We were fortunate to be interviewed after the race and one of the main questions was ‘How were you able to deal with a bike mechanical to continue on in your race?’ The truth is, whenever you have a mechanical, it is very nerve racking and painful as we know. However, this is part of triathlon racing and what keeps athletes toeing the line time and time again; to try to pull off that ‘perfect’ race. Yes, there was a mechanical and yes, it was difficult to overcome in the moment yet it was so crucial to find the need to KCCO or keep calm and carry on. If you interviewed every athlete who competed at Auckland 70.3 2015, it is certain that each one of them had their race altered in some way, whether it be a sickness or injury pre race, torn wet suit zipper, punctured tire, lack of nutrition, etc…the problems are never ending – a continuous puzzle!

Something that I am always cognizant about in my line of work is that – understandably – something will go wrong around the race – there is no denying this fact. Experience is a great aid and being prepared can help limit potential things to derail your race yet something WILL likely happen (big or very very small) that you will need to try to overcome. If you know this going in, it can assist you in remaining calm when something does happen that is not part of your race plan.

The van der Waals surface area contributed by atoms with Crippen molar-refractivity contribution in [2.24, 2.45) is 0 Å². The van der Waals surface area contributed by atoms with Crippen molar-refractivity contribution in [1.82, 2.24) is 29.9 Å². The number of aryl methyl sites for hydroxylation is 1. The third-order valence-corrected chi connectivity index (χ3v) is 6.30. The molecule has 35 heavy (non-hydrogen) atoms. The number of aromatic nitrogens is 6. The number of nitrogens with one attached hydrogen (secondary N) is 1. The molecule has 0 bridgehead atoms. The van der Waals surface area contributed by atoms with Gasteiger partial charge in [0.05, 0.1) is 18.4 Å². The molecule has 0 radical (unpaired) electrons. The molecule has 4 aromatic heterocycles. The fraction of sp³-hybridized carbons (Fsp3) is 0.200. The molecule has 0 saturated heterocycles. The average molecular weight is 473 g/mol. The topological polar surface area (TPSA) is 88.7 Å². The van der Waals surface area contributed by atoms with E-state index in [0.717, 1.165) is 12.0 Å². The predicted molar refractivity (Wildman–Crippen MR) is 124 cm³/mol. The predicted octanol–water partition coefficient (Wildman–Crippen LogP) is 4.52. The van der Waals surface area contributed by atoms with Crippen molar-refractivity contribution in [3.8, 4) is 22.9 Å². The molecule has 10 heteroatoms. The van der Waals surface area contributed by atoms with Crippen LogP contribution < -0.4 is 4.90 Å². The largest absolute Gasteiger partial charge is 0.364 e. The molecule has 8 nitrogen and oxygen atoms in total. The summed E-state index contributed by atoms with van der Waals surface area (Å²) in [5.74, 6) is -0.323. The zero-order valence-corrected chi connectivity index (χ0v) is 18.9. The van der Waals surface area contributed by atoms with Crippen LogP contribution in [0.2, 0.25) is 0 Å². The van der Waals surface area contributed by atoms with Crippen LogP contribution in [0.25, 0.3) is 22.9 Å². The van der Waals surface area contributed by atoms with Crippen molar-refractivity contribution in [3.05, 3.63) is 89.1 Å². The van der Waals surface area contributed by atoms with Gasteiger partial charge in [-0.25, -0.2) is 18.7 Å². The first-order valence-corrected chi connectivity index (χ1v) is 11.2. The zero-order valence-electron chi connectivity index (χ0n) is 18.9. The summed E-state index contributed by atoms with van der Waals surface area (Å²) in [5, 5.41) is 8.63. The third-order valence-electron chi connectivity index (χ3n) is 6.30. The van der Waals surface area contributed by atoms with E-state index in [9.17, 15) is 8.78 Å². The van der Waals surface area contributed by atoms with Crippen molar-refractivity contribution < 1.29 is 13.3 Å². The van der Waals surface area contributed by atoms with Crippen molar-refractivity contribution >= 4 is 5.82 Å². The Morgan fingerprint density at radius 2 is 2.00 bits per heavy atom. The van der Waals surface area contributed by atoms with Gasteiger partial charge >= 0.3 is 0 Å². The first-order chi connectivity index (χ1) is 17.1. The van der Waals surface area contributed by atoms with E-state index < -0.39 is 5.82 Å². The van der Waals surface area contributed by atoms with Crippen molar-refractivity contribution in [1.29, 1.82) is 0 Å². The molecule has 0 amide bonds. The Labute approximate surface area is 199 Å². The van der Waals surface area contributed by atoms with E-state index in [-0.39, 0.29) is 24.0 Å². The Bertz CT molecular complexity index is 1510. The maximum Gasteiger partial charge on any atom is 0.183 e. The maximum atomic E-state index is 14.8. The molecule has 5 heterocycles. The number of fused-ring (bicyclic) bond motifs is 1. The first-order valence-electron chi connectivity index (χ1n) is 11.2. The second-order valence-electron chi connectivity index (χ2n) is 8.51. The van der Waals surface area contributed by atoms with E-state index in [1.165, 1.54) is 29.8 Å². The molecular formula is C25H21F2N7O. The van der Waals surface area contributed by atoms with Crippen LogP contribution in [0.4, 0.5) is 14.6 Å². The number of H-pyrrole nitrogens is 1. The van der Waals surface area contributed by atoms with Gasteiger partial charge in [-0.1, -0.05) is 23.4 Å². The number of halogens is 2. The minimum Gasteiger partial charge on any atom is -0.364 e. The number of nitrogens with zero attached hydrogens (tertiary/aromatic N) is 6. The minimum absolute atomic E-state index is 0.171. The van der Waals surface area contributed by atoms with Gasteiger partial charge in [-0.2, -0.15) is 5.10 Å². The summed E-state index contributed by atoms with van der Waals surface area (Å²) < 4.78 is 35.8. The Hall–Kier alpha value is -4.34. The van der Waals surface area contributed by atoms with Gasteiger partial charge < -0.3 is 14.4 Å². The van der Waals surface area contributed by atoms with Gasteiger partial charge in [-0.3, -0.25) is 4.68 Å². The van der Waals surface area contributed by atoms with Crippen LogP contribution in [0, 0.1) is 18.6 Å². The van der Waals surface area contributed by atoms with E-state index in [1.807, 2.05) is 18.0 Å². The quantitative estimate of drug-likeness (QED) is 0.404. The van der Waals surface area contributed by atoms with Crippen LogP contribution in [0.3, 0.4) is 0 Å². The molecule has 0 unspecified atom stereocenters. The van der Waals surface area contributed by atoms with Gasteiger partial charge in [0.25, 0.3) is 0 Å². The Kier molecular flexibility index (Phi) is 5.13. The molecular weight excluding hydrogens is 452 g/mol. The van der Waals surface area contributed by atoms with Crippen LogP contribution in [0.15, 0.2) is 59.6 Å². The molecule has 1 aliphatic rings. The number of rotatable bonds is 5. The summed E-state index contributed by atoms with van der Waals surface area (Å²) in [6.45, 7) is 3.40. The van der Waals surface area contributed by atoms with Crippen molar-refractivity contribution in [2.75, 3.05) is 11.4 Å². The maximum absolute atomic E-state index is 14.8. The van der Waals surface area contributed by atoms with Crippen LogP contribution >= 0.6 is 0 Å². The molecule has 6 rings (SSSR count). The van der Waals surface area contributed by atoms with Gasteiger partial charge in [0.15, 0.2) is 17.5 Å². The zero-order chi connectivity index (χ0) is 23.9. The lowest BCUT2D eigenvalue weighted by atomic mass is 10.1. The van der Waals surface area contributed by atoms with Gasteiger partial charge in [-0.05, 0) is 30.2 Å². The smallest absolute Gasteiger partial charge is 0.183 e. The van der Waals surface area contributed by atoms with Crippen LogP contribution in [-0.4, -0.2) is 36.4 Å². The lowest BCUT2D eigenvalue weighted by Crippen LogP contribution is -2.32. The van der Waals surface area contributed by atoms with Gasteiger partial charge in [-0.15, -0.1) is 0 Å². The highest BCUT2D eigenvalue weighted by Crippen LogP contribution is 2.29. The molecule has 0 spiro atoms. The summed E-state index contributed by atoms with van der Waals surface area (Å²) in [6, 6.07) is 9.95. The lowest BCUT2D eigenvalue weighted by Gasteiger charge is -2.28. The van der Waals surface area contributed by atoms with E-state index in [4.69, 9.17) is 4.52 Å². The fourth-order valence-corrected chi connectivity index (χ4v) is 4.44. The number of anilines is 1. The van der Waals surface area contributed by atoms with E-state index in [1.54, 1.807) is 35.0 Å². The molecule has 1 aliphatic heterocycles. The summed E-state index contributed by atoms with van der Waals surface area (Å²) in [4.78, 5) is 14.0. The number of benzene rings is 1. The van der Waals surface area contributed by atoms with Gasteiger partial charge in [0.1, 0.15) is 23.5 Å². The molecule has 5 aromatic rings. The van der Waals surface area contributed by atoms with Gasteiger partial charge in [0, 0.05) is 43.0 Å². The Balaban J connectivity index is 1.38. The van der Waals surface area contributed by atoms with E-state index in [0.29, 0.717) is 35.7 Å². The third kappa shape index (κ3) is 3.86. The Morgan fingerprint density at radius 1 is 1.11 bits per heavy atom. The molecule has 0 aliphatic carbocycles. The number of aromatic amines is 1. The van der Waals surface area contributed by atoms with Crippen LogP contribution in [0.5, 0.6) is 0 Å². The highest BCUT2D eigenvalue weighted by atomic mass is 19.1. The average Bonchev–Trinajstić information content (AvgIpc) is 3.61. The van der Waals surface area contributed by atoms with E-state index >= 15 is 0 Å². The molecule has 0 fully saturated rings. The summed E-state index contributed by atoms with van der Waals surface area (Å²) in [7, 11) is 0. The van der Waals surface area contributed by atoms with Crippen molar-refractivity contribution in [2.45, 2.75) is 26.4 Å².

Thank you to the following media outlets for taking the time after the race to chat:

http://www.witsup.com/adopted-kiwi-kessler-wins-auckland-70-3/
http://www.ironman.com/triathlon/news/articles/2015/01/reed-kessler-power-home-in-ironman-70.3-auckland.aspx#axzz3PHN6YUbe
http://firstoffthebike.com/races/kessler-reed-good-70-3-auckland/
http://www.ironman.com/triathlon/news/articles/2015/01/spotlight-meredith-kessler.aspx#axzz3QT7MBzyz

It is important to properly thank and acknowledge NEW partners that have already been instrumental in preparation –
Vector450: (http://www.meredithkessler.com/sponsors/vector450/)for helping to arrive at the race in good health and Red Bull for playing a key roll in feeling more vibrant on the run!

Once back home from Auckland and recovered – our sights are now set on getting ready for our upcoming races: Challenge Dubai and Ironman New Zealand – looking forward to both of these experiences so very much.

In the meantime – we have been enjoying time with our pals and waiting patiently for life amazingness to happen as my little sister just had Baby #2 – a baby girl to join my nephew. We are beyond elated and it’s so so fun as the big sister to see Kelsey handle motherhood (and everything else!) with so much grace and calmness! I commend all parents in this world for all you do and manage – it’s really such a cool feat.

All the best!

MBK